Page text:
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Rotavirus infection linked to diabetes?

Rotavirus is a major cause of infant mortality in India, with between 90,000 and 153,000 child deaths due to the infection every year. However, recent data may suggest that even those who survive the infection may have life-altering conditions.


Former Union Health Minister J. P. Nadda administers a dose of the rotavirus vaccine. Image credit: Ministry of Health and Family Welfare (GODL-India) [GODL-India (]. This file is a copyrighted work of the Government of India, licensed under the Government Open Data License – India (GODL). This file or its source was published by Press Information Bureau on behalf of Ministry of Health and Family Welfare, Government of India under the ID 99075 and CNR 93693. (direct link)
Researchers from the University of Melbourne have found that rotavirus infection might play a role in the development of type 1 diabetes. The study found that, after the introduction of the vaccinations against the disease into Australia, the incidence of type 1 diabetes among children under the age of four fell by around fifteen percent.

“Vaccination against rotavirus may have the additional benefit in some children of being a primary prevention for type 1 diabetes,” said the study’s lead author Leonard C. Harrison.

While the concept that correlation does not equal causation can be applied, further evidence backs up these claims. Both human and animal studies have previously linked the potential for rotavirus infection to cause diabetes, with this further study giving further credibility to the claims.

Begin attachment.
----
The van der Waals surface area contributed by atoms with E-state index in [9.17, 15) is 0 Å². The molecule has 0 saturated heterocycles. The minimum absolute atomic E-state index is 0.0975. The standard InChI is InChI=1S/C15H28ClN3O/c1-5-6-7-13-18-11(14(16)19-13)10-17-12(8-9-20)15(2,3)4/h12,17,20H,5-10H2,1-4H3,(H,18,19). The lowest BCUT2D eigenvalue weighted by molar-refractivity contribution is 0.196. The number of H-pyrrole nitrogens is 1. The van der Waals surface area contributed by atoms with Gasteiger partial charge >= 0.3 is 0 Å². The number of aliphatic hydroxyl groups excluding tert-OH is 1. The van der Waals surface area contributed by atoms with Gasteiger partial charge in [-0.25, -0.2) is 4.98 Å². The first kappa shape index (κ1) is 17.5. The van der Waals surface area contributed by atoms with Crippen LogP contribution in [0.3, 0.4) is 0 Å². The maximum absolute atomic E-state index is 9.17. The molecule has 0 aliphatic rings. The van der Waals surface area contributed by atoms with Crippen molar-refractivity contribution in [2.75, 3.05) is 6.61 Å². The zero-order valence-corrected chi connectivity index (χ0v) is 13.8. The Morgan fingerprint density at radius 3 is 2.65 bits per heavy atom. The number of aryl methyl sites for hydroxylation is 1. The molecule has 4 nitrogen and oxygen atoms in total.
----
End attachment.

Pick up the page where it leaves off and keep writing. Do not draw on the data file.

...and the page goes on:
The study highlighted molecular evidence supporting their hypothesis and pointed out the association between rotavirus infection and serum islet autoantibodies. Rotavirus infection can, in rare cases, cause acute pancreatitis. This alone proves that at least to some degree, the rotavirus can cause severe issues within the pancreas. 

The study suggests that as rotavirus can cause inflammation within the pancreas, this could increase the likelihood of immune response in the pancreas directed at one’s own cells, as is the case in type 1 diabetes. Thus, any child with a genetic vulnerability to diabetes may be more at risk of developing the condition following an infection by the rotavirus than had they not been infected.

With Indian’s noted to have genes common among the population that create a genetic predisposition to diabetes, there may be more among the population that hold this genetic risk than in the Australian study. As a result, rotavirus may be one of the key risk factors to diabetes in India.

While elimination of the rotavirus would not simultaneously eliminate diabetes within the country, it could hugely reduce disease incidence. The announcement that the Union Health Ministry has included the rotavirus vaccine among its Universal Immunisation Programme, therefore, comes as a welcome announcement.

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